And so on and so forth. Mexico City now has a subway powered by bean farts, Rome has one powered by the ghost of Julius Caesar, New York has one catered to by bums, and a lot of cities in the middle of nowhere apparently want one, too.
Common diseases associated with Subway
The most prevalent of subway related illnesses is Subway Shock. Subway shock is a chronic illness that is directly caused by the inexperienced sandwich bar customer being bombarded with large numbers of questions regarding the types of bread, salads, manufactured meats, cheeses and bodily fluids they wish to have with their order, when they were merely hoping to have a brain-dead consumer experience where they are told exactly what they want, and only need to decide how much. In extreme cases, this leads to heart failure, which is in no way related to he healthy processed foods and post-mix soft drinks that are sold at these venues.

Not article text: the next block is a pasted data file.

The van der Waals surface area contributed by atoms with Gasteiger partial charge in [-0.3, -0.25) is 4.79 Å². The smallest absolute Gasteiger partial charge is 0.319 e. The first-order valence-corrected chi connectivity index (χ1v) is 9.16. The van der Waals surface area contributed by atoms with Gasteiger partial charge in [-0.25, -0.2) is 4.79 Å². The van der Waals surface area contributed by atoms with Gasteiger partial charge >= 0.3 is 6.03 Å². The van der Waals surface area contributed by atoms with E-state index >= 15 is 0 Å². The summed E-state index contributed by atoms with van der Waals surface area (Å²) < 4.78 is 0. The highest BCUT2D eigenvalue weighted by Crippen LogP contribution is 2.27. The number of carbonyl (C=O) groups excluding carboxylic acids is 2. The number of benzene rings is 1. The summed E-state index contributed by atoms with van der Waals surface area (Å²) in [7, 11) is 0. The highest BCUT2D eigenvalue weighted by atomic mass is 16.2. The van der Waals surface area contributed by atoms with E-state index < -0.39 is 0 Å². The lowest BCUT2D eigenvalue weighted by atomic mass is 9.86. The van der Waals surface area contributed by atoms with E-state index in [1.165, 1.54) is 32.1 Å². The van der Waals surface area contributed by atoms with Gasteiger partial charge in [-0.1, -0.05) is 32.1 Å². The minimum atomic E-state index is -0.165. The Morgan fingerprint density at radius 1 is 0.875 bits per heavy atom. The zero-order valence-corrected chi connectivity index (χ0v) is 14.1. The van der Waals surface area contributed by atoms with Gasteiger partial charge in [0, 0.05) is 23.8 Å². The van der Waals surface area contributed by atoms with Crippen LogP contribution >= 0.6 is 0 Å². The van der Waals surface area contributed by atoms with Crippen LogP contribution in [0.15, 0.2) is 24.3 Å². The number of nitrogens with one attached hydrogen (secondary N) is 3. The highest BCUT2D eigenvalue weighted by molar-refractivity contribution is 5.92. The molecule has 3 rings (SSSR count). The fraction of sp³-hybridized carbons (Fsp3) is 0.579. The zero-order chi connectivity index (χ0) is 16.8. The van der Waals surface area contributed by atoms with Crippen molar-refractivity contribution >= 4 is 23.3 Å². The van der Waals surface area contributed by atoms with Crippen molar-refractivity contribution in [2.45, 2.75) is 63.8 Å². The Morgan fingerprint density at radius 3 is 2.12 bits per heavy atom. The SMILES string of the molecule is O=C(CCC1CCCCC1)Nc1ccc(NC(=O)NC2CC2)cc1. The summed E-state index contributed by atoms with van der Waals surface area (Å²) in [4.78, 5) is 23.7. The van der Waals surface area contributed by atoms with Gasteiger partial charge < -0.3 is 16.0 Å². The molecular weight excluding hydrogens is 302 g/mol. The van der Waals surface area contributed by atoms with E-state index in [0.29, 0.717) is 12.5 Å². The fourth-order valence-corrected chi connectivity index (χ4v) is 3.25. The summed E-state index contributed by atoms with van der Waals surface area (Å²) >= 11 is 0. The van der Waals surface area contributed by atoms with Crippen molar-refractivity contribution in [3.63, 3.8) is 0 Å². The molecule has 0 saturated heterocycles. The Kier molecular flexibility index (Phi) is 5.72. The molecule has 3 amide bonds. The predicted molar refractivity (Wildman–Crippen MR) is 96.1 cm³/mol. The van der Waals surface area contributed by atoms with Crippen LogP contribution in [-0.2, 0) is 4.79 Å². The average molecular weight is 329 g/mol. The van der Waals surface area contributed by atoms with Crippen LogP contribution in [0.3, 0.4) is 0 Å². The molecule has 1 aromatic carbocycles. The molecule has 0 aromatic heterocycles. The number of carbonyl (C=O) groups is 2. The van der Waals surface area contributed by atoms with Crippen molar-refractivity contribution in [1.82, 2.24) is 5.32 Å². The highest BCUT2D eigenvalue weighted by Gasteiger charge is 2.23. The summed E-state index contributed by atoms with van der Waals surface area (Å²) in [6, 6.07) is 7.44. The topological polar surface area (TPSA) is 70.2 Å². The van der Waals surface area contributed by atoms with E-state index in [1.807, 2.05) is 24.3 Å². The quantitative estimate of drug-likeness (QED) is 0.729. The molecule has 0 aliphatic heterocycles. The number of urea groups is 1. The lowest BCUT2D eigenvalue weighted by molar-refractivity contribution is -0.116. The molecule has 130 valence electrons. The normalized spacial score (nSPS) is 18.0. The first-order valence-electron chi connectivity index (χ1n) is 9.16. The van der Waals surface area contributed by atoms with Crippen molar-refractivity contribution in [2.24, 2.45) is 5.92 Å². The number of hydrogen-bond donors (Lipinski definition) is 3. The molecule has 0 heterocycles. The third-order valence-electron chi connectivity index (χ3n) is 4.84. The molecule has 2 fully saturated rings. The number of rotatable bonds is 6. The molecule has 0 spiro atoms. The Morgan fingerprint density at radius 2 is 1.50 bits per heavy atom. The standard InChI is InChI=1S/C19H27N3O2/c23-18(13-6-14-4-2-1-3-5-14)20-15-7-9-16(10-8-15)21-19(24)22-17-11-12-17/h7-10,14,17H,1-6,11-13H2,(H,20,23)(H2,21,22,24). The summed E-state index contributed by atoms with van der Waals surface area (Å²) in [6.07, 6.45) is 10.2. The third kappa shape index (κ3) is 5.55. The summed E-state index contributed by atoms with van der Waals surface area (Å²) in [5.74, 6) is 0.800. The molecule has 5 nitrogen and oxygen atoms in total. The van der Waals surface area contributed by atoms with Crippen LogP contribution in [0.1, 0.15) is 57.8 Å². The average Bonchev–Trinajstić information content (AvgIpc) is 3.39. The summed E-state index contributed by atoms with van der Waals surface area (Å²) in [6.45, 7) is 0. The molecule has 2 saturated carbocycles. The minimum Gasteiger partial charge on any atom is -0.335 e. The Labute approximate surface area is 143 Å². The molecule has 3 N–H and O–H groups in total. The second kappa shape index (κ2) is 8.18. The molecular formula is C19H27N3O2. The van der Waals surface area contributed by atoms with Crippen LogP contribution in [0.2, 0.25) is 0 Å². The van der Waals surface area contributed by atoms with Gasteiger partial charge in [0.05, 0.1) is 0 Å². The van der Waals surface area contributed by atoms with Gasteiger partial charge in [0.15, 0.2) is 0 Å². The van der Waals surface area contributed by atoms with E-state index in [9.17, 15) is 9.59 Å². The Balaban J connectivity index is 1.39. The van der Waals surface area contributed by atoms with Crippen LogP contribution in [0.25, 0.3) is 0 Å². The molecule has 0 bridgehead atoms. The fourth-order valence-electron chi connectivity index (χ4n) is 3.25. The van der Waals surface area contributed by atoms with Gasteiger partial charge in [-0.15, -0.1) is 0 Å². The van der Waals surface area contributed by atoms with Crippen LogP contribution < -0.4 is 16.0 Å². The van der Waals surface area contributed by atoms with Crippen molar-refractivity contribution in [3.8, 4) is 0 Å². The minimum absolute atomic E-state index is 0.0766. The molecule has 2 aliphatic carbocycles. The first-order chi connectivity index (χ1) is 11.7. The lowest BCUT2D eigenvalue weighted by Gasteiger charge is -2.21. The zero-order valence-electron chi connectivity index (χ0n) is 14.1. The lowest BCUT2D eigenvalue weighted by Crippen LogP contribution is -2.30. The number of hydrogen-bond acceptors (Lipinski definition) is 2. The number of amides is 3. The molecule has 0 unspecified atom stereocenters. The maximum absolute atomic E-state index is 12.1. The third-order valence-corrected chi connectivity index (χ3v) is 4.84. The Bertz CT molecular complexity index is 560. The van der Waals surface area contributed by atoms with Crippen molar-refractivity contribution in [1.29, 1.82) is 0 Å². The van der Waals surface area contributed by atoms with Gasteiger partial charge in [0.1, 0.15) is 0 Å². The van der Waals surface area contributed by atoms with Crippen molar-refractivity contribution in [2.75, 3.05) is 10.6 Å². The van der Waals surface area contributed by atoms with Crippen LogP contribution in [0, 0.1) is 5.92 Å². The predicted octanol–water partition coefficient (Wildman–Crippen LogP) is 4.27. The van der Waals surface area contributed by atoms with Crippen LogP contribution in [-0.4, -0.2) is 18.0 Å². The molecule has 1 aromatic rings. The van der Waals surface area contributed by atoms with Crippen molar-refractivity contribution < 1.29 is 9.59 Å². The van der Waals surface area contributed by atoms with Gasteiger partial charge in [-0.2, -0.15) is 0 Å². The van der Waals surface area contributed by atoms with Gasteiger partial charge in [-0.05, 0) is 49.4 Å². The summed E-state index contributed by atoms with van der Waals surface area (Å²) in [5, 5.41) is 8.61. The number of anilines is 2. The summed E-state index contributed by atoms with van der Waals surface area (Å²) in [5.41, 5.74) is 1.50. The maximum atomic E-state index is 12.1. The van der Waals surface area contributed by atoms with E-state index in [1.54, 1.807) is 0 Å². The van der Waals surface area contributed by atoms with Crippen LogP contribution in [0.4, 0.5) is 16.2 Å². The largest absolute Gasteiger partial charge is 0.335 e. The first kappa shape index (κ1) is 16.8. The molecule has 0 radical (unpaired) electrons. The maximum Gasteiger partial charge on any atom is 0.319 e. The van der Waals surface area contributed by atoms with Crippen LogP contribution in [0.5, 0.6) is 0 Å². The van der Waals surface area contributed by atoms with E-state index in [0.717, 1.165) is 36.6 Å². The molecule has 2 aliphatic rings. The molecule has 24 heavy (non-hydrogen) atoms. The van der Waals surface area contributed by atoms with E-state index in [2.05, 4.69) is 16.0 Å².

Users of the Subway
The original target market for this underground railroad was one composed entirely of runaway slaves, the theory being that they would flock to this new form of transport if the only alternative were to continue living a life of savage beatings and torture on southern cotton plantations.
Unfortunately, not even runaway slaves are desperate enough to make a trip like this more than once, so marketing efforts were targeted at a new and growing demographic: wage slaves from the rat race. As subway entrepreneur Jared S. Fogle wrote to shareholders, "Tell them that they'll catch more rats if they ride this train and they'll be queued up from the turnstiles right out the door."